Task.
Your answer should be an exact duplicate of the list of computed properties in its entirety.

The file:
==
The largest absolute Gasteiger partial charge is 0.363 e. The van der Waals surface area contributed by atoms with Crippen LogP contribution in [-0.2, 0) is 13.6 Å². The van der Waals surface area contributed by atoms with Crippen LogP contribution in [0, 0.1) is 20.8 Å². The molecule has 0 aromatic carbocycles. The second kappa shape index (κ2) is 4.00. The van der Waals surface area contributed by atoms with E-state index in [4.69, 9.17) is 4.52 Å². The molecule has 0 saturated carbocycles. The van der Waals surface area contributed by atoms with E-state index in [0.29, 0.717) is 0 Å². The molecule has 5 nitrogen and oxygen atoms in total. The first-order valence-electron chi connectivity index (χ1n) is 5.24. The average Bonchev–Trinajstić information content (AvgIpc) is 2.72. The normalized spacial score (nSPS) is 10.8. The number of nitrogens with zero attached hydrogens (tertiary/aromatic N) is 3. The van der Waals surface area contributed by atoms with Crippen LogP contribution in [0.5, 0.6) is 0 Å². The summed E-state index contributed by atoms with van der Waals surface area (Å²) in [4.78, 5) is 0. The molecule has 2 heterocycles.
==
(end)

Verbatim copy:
The largest absolute Gasteiger partial charge is 0.363 e. The van der Waals surface area contributed by atoms with Crippen LogP contribution in [-0.2, 0) is 13.6 Å². The van der Waals surface area contributed by atoms with Crippen LogP contribution in [0, 0.1) is 20.8 Å². The molecule has 0 aromatic carbocycles. The second kappa shape index (κ2) is 4.00. The van der Waals surface area contributed by atoms with E-state index in [4.69, 9.17) is 4.52 Å². The molecule has 0 saturated carbocycles. The van der Waals surface area contributed by atoms with E-state index in [0.29, 0.717) is 0 Å². The molecule has 5 nitrogen and oxygen atoms in total. The first-order valence-electron chi connectivity index (χ1n) is 5.24. The average Bonchev–Trinajstić information content (AvgIpc) is 2.72. The normalized spacial score (nSPS) is 10.8. The number of nitrogens with zero attached hydrogens (tertiary/aromatic N) is 3. The van der Waals surface area contributed by atoms with Crippen LogP contribution in [0.5, 0.6) is 0 Å². The summed E-state index contributed by atoms with van der Waals surface area (Å²) in [4.78, 5) is 0. The molecule has 2 heterocycles.